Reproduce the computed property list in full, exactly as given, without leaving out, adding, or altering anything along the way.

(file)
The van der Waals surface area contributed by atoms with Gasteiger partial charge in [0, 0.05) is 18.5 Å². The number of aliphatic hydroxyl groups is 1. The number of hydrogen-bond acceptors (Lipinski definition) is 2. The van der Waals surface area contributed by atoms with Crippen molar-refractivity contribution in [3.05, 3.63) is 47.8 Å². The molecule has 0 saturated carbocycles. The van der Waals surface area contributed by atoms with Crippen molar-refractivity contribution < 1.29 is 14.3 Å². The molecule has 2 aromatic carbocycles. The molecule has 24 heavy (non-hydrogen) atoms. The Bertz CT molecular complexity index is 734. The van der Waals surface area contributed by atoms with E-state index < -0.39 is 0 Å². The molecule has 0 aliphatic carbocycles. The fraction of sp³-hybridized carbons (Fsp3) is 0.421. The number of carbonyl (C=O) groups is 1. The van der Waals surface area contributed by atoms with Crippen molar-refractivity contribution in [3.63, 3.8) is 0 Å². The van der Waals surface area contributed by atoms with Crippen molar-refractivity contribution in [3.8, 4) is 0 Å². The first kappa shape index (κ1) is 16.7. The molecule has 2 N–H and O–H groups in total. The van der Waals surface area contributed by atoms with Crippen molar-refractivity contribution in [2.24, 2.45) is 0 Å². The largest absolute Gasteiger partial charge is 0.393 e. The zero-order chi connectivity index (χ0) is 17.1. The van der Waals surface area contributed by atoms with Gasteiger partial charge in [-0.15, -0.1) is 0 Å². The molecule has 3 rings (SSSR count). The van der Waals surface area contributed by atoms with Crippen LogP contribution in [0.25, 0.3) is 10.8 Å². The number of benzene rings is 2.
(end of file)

The van der Waals surface area contributed by atoms with Gasteiger partial charge in [0, 0.05) is 18.5 Å². The number of aliphatic hydroxyl groups is 1. The number of hydrogen-bond acceptors (Lipinski definition) is 2. The van der Waals surface area contributed by atoms with Crippen molar-refractivity contribution in [3.05, 3.63) is 47.8 Å². The molecule has 0 saturated carbocycles. The van der Waals surface area contributed by atoms with Crippen molar-refractivity contribution < 1.29 is 14.3 Å². The molecule has 2 aromatic carbocycles. The molecule has 24 heavy (non-hydrogen) atoms. The Bertz CT molecular complexity index is 734. The van der Waals surface area contributed by atoms with E-state index < -0.39 is 0 Å². The molecule has 0 aliphatic carbocycles. The fraction of sp³-hybridized carbons (Fsp3) is 0.421. The number of carbonyl (C=O) groups is 1. The van der Waals surface area contributed by atoms with Crippen molar-refractivity contribution in [3.63, 3.8) is 0 Å². The van der Waals surface area contributed by atoms with Crippen molar-refractivity contribution in [3.8, 4) is 0 Å². The first kappa shape index (κ1) is 16.7. The molecule has 2 N–H and O–H groups in total. The van der Waals surface area contributed by atoms with Crippen molar-refractivity contribution in [2.24, 2.45) is 0 Å². The largest absolute Gasteiger partial charge is 0.393 e. The zero-order chi connectivity index (χ0) is 17.1. The van der Waals surface area contributed by atoms with Gasteiger partial charge in [-0.15, -0.1) is 0 Å². The molecule has 3 rings (SSSR count). The van der Waals surface area contributed by atoms with Crippen LogP contribution in [0.25, 0.3) is 10.8 Å². The number of benzene rings is 2.